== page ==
Comparative analysis:  Rabbit Proof Fence (2002)/Run Lola Run (1998)



Run Lola Run (1998) was an incredible high action, race-against-time film that is visually stimulating with bright color and high contrast. I bring this point up first because there is so much action in typical chase scenes in cinema that it is difficult to know what to focus on, so nothing is missed. The stylistic choice of color for Lola’s hair was a brilliant move. Though the entire movie is essentially a long, action-packed, chase-scene, your eye never drifts from her. Her bright red hair centered her in the action and framed her face so you never missed her emotional ques or the emphasized determination. The narrative utilizes flashbacks that bring Lola back to a certain moment in time after everything goes wrong; then restarts from the phone call. Each time the plot restarts, there are subtle but significant changes to the story; this is emphasized by the people she encounters along the way in mini flash-forward montages’ of that person’s life. After a few bad calls and do-over opportunities, she manages to get it right and comes out ahead with her boyfriend, and a bag full of cash she acquired legally.

Rabbit proof fence (2002) was also a great visually stimulating film with a very different kind of chase. Three little girls who were taken away from their home, put in a children’s education camp and forced to learn the western way. The three girls eventually escaped from the camp and made a long journey back home while being chased by government officials who were trying to breed the black out of half-breed children. The choice of color was also critical in this film because it set a warm, high exposure, high contrast, almost post-apocalyptic tone of a desolate wasteland. The cinematography set a very different feeling from Run Lola Run; instead of being a spectator, watching the action in suspense, you feel as if you were one of the girls trying to get back home. Instead of expanded temporal duration from Run Lola Run, Rabbit Proof Fence condenses the duration of nine weeks into a feature length film.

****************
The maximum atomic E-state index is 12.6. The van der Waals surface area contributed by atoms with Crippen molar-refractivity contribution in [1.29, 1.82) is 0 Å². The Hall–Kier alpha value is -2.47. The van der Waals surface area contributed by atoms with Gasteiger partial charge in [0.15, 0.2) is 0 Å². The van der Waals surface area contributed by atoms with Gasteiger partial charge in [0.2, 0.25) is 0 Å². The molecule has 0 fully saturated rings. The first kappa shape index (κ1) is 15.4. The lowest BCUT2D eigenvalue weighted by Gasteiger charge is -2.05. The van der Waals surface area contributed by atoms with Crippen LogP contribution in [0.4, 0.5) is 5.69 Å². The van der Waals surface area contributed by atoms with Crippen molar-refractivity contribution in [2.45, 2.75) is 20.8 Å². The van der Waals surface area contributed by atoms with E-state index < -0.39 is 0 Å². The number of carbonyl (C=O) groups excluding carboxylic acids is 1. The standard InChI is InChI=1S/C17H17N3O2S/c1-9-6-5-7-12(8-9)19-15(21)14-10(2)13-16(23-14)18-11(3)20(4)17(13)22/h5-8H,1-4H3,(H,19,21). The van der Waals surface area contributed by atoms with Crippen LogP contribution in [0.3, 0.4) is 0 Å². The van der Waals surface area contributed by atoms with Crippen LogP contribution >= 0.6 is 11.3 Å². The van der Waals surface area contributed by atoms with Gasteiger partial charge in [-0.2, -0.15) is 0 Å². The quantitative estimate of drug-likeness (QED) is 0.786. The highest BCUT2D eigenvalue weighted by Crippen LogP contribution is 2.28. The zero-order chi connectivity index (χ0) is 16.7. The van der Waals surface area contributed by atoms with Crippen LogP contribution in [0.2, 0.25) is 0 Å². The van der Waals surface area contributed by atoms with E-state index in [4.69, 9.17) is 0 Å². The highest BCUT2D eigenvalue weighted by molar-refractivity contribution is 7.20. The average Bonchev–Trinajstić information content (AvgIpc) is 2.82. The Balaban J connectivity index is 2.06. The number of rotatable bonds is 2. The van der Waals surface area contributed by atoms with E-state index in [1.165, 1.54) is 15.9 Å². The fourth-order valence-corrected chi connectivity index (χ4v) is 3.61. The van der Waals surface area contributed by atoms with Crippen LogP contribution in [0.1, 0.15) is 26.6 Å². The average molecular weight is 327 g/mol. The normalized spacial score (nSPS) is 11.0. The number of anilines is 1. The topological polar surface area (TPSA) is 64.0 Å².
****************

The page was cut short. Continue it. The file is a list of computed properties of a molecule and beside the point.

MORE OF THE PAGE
Both films are essentially about the big chase and are told in very different and spectacularly unique ways. Lola is an action-packed, race against time, while the girls are on a race against all odds relying on their knowledge of the land to out-whit an experienced native tracker, white western men and all of the modern machines and technology that they know so little about. The editing techniques were very different as well. Run Lola Run utilized match-on-action sequences throughout the entire film while Rabbit Proof Fence used a variety of emotional eye line match cuts, jump cuts, and shot-reverse-shots. The spatial layout of the films was quite different. Lola seemed to have the average, normal “size” spatial relation of a city dweller in comparison to the number of people who surround her and seems rather large between buildings from the perspective of walking down the street and the distance of her journey. The girls, on the other hand, are perceived as insignificantly small compared to the vastness of the Australian outback and the distance of their journey.

The good news is, both films have relativity happy endings. Lola gets to keep her man alive and out of prison, and two of the three girls make it back home and grow old together.


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